New penal code abolishes minimum prison sentencesPOSTED: 01/26/11 1:14 PM
Higher threshold to try youngsters under adult law
St. Maarten – The new penal code for Country St. Maarten will limit the possibilities for judges to try 16 and 17-year old suspects under adult law. Only if three conditions are met youngsters will be tried as adults. Their offense must be a severe crime, they must have an adult personality and there must be aggravating circumstances.
Hans de Doelder, a professor of criminal law at the Erasmus University in Rotterdam and currently advisor to the governments in St. Maarten, Curacao and Aruba, gave a presentation in the Central Committee of the parliament about St. Maarten’s new penal code yesterday morning.
After the presentation, De Doelder told this newspaper that the articles in the code relevant to the youth are as far as he is concerned the highlights of the draft legislation.
The conditions mentioned above give judges more possibilities to stay with the youth criminal code, the professor said.
The draft legislation also foresees the establishment of HALT projects, designed to avoid that youngster’s names end up in a police report. Juvenile detention is limited to four years; the legislation gives judges also the option to place juveniles in institutions – the so-called PIJ (Placement in Institutions for Juveniles). “But those institutions still have to be built,” De Doelder said.
Another highlight in the penal code is that minimum sentences will be abolished. De Doelder is a proponent of this. In October of last year he wrote an opinion piece in the Dutch newspaper Trouw establishing his opposition to government plans to introduce minimum sentences.
The Dutch government argues that criminality is on the rise and that penalties are too low. “Both statements are untrue,” De Doelder wrote.
Because Dutch law does not regulate mitigating circumstances that could give judges the tools to judge cases on their individual merits, the introduction of minimum penalties would take away the option to take special circumstances into consideration.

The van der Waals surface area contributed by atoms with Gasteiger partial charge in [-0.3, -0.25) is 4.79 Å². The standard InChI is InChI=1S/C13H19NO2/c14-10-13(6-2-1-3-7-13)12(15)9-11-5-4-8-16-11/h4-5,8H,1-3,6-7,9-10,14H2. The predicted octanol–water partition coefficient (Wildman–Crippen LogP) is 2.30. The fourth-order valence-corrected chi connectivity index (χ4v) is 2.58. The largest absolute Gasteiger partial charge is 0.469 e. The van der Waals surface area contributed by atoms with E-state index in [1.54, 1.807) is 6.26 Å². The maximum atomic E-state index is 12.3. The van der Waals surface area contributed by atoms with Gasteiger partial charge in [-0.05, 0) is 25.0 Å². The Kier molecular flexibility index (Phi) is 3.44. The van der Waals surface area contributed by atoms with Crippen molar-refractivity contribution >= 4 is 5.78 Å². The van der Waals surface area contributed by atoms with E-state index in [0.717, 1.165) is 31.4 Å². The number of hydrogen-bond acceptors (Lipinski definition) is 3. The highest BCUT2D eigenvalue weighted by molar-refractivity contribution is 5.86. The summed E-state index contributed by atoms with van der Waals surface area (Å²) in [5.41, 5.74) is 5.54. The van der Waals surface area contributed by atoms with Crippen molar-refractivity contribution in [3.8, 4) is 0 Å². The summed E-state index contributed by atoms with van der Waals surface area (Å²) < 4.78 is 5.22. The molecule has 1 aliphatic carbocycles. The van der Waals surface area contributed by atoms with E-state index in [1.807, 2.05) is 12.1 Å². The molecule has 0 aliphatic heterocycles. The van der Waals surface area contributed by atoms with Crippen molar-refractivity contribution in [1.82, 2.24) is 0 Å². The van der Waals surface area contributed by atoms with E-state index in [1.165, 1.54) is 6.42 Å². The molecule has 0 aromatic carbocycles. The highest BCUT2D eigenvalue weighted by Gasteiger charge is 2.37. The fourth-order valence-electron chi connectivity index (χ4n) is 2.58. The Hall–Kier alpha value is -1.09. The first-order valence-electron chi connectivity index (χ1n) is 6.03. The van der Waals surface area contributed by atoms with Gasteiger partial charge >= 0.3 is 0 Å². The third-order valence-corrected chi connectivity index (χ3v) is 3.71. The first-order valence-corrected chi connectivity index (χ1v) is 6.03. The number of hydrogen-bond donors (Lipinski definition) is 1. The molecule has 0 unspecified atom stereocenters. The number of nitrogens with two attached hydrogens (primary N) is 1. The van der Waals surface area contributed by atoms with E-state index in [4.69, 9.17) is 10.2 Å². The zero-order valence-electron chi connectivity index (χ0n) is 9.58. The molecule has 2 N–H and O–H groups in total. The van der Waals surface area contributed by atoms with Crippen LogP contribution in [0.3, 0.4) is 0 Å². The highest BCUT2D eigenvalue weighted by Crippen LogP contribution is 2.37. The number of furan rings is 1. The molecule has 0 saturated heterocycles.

De Doelder wrote that minimum penalties would violate the European Human Rights Treaty and that they would also undermine the call of society for judges to better motivate their verdicts.
St. Maarten’s penal code makes it possible for convicts to serve their prison time elsewhere in the Kingdom, for instance in Curacao or even in the Netherlands. The code does not follow the Dutch trend towards less community service and more fines, but it does contain an article that provides an ability-to-pay-principle.
The code limits circumstances whereby judges are able to take away a suspect’s active and passive voting rights.
It becomes easier for the prosecutor’s office to seize illegal assets, because the code reverses the burden of proof. Not the prosecution has to prove that an asset has been obtained illegal; defendants must prove that they obtained it legally.
A unique article regulates the right to self-defense when someone’s privacy is violated. This applies for instance to home burglaries. Residents using violence against intruders will get the benefit of the doubt and his or her acts will be considered self-defense unless later investigation shows otherwise.
“This is a regional provision, a bit like Texas-legislation,” De Doelder said. “There is more possible in this respect in St. Maarten than there is in the Netherlands. But I hear that there are people who want to introduce this into Dutch law as well.”
De Doelder dedicated some time to the special investigation methods that will be regulated in the law. “St. Maarten will have to do this together with Curacao and Aruba.
It is possible to propose changes, but these will have to be discussed with Curacao and Aruba. In the end the text of this legislation has to be identical on all three islands,” De Doelder said.
St. Maarten needs this so-called BOB-legislation to enable it to cooperate with international investigations. The abbreviation BOB stands for buitengewone opsporings bevoegdheden (special investigation authorities). Currently, investigation methods are regulated based on a law from 1926. Because the methods violate citizens’ privacy, they have to be regulated by law, De Doelder said.
The methods are allowed to investigate serious crimes and terrorist activities. They are subject to approval by the prosecutor and a judge of instruction.
When the parliament approves the legislation, the following methods will be at the disposal of investigators: systematic observation; infiltration; pseudo-purchase; systematic collection of information; entering closed premises; recording and investigating communication; bugging; demanding information; infiltration by civilians; and letting through.
The last option, letting through, applies for instance to drug transports. Investigators who want to track down other parties in a drug smuggling ring will get the possibility to let drugs enter the country, then track the shipment to others involved in the transport.
De Doelder said in answer to questions by several parliamentarians that the BOB-legislation violates privacy-rules, but that St. Maarten still has to write its own privacy legislation.